The world could enter an irreversible "hothouse climate" if the global average temperature increases by 1 degree Celsius, a study has found.
An Arctic fox is stranded on a teetering iceberg in Labrador, Canada, on June 25, 2018. (File photo: VCG)
The international study, led by researchers from the Australian National University (ANU), revealed that Earth's climate was approaching a tipping point after which temperatures would continue to rise even if human emissions ceased.
Will Steffen, the lead author from ANU, said that, if achieved, the "hothouse" climate could lead to temperatures 5 degrees Celsius higher than pre-industrial levels and sea levels rising.
"The current efforts by nations, which are not sufficient to meet the emission-reduction targets set in the Paris Agreement a few years ago, are unlikely to help us avoid this very risky situation, where many parts of the planet could become uninhabitable for humans," Steffen said in a statement on Tuesday.
"Human emissions of greenhouse gas are not the sole cause of temperature changes on Earth.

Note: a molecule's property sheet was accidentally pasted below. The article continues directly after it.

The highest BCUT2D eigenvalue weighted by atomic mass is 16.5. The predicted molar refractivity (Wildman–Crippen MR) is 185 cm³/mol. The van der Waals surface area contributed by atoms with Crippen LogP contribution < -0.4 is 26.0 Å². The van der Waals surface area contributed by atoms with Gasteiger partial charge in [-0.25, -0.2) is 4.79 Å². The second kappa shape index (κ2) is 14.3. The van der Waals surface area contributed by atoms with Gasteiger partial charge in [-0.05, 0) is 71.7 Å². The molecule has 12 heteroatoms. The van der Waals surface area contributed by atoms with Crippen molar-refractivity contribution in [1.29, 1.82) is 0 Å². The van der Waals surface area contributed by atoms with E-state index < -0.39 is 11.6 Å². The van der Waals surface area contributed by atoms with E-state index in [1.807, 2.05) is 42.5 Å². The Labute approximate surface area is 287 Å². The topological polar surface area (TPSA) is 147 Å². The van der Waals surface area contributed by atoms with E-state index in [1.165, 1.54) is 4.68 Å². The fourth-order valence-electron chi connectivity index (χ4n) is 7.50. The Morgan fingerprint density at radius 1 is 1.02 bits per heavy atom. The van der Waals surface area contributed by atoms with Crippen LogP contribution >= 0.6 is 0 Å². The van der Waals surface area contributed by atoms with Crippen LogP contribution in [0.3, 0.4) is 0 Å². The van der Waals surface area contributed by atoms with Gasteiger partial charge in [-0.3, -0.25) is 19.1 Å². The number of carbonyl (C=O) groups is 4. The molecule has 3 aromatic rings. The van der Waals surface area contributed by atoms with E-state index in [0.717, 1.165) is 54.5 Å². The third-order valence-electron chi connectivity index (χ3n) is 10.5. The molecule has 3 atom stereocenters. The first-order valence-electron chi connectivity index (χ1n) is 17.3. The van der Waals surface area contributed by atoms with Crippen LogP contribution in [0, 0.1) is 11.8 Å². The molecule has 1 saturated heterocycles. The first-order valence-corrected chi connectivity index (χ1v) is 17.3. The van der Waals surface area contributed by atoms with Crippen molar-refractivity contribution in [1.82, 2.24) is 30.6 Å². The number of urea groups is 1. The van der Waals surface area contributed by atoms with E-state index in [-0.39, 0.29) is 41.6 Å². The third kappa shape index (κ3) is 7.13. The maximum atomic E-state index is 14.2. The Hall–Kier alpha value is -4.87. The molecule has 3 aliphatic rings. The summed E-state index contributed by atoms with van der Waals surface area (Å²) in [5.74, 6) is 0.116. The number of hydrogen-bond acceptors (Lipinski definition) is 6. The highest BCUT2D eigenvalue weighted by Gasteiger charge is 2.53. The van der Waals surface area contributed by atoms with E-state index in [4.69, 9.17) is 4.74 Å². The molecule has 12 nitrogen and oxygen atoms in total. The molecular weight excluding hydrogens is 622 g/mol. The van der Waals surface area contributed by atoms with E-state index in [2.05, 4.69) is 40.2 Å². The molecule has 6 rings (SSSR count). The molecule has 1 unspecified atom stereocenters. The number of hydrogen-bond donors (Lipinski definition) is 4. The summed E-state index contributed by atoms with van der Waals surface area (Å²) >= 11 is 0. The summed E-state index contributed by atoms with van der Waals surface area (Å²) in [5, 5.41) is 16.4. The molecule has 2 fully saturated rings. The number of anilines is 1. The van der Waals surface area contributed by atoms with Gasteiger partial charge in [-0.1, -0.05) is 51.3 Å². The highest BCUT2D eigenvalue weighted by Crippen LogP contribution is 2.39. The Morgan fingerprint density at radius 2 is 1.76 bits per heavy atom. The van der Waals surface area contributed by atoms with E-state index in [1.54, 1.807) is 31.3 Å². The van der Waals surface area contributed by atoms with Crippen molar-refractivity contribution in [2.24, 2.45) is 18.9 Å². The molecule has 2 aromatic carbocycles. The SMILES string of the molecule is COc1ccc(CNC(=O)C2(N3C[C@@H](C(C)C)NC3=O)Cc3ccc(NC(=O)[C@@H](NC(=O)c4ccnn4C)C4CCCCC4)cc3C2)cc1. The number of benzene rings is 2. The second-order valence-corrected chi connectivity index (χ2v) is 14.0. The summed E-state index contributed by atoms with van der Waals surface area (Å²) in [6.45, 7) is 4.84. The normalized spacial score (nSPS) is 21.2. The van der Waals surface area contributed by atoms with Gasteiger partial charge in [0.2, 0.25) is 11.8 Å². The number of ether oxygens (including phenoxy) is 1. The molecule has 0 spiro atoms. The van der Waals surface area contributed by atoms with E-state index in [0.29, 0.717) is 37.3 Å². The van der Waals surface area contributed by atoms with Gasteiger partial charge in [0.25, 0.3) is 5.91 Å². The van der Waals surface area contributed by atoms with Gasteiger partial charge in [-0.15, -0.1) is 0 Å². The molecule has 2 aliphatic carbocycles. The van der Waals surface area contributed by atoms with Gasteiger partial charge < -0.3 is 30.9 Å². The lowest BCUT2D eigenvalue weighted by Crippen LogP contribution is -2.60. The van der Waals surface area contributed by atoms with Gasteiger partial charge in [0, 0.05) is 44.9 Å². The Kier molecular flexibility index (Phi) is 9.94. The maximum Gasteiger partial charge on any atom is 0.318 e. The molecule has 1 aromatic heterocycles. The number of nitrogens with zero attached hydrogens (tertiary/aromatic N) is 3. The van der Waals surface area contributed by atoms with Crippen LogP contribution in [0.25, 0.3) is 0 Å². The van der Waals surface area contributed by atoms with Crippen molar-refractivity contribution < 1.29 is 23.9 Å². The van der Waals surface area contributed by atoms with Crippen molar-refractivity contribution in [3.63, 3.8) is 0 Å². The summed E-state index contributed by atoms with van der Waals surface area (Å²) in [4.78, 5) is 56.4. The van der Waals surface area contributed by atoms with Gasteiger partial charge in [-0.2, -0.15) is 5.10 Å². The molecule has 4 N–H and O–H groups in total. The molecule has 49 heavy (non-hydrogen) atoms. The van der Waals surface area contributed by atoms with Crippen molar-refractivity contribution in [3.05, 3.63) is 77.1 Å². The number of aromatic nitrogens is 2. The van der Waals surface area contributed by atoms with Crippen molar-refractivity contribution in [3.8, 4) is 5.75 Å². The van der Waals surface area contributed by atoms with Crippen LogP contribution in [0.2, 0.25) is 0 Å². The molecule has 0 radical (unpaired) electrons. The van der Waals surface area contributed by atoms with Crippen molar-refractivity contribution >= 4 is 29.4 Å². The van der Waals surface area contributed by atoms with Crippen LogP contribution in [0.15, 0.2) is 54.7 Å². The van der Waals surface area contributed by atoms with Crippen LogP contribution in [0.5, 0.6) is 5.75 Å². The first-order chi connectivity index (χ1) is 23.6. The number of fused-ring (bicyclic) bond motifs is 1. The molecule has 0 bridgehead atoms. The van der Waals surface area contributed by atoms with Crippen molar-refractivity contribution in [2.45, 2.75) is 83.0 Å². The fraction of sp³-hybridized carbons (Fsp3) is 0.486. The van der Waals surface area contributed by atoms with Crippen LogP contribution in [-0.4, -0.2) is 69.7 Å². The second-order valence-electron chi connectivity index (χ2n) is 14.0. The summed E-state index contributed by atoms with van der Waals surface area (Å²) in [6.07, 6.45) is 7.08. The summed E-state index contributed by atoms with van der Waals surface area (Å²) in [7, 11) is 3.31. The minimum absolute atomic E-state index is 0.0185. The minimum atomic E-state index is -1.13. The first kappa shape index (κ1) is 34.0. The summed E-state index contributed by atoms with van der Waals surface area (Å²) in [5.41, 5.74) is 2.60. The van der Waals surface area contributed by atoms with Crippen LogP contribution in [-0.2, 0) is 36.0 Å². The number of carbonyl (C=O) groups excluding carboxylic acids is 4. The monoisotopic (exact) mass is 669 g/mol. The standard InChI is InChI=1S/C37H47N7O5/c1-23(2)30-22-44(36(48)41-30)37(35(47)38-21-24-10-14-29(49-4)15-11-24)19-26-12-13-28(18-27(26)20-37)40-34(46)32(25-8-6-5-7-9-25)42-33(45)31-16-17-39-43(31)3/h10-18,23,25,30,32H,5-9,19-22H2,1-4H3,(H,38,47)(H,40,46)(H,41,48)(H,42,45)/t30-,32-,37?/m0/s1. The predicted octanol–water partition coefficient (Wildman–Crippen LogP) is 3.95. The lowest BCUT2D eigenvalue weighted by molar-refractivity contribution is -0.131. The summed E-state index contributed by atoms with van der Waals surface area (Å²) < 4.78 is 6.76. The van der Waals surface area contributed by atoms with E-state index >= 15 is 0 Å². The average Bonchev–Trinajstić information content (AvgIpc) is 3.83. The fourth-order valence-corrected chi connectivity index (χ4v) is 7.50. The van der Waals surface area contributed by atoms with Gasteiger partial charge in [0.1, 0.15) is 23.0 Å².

"Our study indicates that human-caused global warming of 2 degrees Celsius may trigger other Earth System processes, often called feedbacks, that can trigger further warming - even if we stop emitting greenhouse gases."
Researchers from Australia, Sweden, Denmark, Belgium, Germany, the United States, Britain and the Netherlands participated in the study, considering feedbacks from 10 natural processes.
"The real concern is these tipping elements can act like a row of dominoes. Once one is pushed over, it pushes Earth towards another. It may be very difficult or impossible to stop the whole row of dominoes from tumbling over," Steffen said.
He said that current global temperatures were just over 1 degree Celsius above pre-industrial levels and rising by 0.17 degree Celsius every decade.
Researchers urged countries to work together to "greatly accelerate the transition towards an emission-free world economy."
"If the threshold is crossed, the resulting trajectory would likely cause serious disruptions to ecosystems, society, and economies," the study said.
"Collective human action is required to steer the Earth system away from a potential threshold and stabilise it in a habitable interglacial-like state."